I’ve had lots of #parentingfails this week, more than I’ve had in the last few months at least. I’ve outdone myself, in fact.

I didn’t realise I was quite so stressed until these last few tense days of not being able to cope with anything small child related. Oh, they’re just doing their usual ‘I want it chopped up’ then ‘No, I said I didn’t want it chopped up’, or the first one taking off their shoes and socks by the time I’ve laced up the last one’s shoes and socks, thus initiating an endless cycle of shoving feet into shoes and finding discarded socks while impotent rage ebbs and flows through me. The little one has started saying ‘Reeve me ARONE’ like Scooby Doo without his Shaggy and the other two spend a lot of time trailing me, demanding that we order stuff online. Any stuff. Stuff that comes in boxes, most days, containing stuff inside to alleviate the heavy stuff that is happening right now outside of this house.

I’m not going to list the anti-Mary Poppins ways I’ve conducted myself as a mother recently, although that would be of tremendous confessional relief, albeit fleeting. What I am going to say is that I’ve forgiven myself. Because I have no choice. Every day, I have to forgive myself for the ridiculous things I do, even though I am an adult. For the times my beastly side beats my saintly side into submission and tramples all over my life for a day or two. Forgive, forgive, forgive.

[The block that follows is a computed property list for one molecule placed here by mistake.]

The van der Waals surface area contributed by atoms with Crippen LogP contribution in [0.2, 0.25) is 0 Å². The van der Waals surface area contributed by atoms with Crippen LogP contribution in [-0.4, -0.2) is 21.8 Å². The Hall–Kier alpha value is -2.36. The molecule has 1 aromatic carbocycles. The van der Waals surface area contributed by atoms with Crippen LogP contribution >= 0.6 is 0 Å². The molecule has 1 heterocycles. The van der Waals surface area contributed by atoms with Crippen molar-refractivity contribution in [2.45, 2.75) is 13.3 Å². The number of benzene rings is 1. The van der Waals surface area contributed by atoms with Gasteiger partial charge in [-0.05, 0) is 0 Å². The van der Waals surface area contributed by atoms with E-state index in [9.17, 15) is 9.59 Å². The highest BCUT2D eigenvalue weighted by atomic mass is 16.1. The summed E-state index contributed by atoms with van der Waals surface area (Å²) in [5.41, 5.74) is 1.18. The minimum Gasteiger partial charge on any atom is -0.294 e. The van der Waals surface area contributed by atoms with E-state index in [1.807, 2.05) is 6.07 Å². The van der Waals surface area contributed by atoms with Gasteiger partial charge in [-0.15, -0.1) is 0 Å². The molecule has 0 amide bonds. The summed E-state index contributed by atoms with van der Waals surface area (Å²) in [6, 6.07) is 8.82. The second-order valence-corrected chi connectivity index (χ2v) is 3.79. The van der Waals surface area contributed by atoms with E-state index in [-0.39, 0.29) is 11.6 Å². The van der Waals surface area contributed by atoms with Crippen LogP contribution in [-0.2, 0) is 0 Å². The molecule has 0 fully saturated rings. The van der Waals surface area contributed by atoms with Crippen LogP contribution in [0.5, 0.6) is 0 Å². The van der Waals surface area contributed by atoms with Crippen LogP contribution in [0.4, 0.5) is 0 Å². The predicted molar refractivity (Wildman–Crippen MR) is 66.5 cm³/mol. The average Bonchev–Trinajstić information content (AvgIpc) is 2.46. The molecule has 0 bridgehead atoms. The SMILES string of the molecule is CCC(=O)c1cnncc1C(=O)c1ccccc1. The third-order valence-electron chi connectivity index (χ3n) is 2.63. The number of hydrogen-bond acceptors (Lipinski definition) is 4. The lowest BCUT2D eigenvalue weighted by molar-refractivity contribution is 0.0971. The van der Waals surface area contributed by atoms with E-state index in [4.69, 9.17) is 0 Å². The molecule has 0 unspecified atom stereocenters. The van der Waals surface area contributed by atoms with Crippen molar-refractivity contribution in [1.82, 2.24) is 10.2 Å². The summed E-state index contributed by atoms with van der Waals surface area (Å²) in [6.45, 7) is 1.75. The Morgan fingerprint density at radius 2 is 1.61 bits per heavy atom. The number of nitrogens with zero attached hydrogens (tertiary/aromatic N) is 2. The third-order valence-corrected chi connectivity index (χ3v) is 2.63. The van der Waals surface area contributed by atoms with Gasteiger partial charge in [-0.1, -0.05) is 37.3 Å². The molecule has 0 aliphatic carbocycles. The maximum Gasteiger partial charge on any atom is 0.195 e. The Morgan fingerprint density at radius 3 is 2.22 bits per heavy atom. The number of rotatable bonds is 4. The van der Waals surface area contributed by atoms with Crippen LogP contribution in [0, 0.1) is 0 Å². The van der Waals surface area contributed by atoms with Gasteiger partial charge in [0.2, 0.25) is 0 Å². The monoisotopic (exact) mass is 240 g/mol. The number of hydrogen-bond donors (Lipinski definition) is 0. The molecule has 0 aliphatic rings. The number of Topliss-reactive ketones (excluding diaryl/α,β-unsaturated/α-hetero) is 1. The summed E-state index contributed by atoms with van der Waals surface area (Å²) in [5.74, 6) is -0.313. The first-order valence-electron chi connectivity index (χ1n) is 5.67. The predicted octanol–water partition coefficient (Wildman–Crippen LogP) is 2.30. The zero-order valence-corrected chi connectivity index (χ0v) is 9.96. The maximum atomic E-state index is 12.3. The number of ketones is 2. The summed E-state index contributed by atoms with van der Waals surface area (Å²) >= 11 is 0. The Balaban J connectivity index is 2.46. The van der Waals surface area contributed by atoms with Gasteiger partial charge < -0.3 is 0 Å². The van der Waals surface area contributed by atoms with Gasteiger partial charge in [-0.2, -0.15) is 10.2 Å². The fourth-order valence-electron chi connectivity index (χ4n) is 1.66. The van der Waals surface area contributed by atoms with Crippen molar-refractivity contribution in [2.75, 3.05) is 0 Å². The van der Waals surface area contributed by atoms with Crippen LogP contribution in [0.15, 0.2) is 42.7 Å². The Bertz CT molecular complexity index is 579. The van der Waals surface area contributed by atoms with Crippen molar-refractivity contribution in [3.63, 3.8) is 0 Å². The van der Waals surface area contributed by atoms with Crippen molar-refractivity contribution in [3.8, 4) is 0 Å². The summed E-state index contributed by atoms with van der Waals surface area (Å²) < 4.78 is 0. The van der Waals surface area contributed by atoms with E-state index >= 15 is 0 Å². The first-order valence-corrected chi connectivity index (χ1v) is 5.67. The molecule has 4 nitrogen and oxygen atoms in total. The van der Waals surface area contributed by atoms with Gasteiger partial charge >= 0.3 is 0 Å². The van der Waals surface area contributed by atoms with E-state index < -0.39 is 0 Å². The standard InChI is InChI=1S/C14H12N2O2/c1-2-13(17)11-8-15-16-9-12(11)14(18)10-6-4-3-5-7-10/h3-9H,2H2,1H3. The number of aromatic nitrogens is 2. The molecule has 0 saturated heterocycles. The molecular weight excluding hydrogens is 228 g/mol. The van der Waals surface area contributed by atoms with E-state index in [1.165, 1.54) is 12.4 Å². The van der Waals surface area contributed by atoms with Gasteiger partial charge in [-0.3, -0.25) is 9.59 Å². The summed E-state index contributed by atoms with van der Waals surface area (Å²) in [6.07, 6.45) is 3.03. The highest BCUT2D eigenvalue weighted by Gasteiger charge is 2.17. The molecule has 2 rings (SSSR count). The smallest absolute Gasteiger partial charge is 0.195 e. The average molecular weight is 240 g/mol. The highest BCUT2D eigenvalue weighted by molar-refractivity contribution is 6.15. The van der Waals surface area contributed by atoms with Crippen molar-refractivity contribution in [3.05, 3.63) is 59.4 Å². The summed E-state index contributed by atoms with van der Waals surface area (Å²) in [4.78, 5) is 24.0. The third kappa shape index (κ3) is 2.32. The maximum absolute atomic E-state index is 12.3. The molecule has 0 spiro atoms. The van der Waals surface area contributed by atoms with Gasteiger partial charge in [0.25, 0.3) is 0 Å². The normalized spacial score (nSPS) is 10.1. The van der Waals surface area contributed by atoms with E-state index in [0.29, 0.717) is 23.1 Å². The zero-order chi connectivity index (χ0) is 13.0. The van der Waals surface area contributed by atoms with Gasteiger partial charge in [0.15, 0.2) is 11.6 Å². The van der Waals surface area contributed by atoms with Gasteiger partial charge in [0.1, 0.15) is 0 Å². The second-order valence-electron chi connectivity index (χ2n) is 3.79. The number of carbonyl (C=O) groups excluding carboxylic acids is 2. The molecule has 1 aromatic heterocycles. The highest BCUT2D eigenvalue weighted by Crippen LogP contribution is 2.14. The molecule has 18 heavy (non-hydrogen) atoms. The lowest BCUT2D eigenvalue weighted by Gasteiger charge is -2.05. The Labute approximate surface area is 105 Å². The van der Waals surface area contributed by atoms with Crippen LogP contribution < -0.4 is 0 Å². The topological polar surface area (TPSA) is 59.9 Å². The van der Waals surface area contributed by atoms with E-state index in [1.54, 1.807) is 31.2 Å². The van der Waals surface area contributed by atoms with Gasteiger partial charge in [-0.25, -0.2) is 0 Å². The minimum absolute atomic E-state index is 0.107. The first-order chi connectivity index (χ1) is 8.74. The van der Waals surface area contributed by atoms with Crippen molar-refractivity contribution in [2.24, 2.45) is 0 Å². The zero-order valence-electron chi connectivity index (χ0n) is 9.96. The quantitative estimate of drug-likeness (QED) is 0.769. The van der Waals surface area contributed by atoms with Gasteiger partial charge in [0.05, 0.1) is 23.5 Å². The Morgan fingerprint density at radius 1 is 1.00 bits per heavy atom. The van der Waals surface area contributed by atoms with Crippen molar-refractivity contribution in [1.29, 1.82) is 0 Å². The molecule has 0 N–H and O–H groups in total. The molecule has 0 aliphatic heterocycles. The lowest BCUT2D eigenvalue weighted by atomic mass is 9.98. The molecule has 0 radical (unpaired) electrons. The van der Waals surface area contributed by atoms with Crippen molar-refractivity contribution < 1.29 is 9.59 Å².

You really couldn’t parent unless you let yourself off the hook for all the ways you have demonstrated how not to react, or behave, or sound, or just be on a bad day. You actually have to, as COO extraordinaire Sheryl Sandberg would say, lean in. You have to just go with who you are because your kids don’t have anyone else. You are their parent, for better or for worse.

Daily life has shrunk and I live in a small terraced house. That heady rush of doing is simply out of the equation right now. So everything else is magnified, including stress. Things seem several thousand times worse than they are. There is the hum of world stress in the background, and then your family – on some days – slides into a microcosm of these fears and worries.

It’s amazing really. For me, this existential terror hides itself among the ordinary, tiny things of everyday life and it pretends: this is what you are annoyed about. And so trying to piece together a carelessly chopped lasagna for a demanding four year old becomes monumental, a task which makes me shout and clang and bang unnecessarily.

The kids will always forgive you. You are everything to them. They trust you totally. But you have to let yourself off that sticky jam hook of parenting and keep going. Do better the next day, fall down again, get up again, then keep marching forward. Be the pillar of their childhood. Do the best you can. Forgive yourself.

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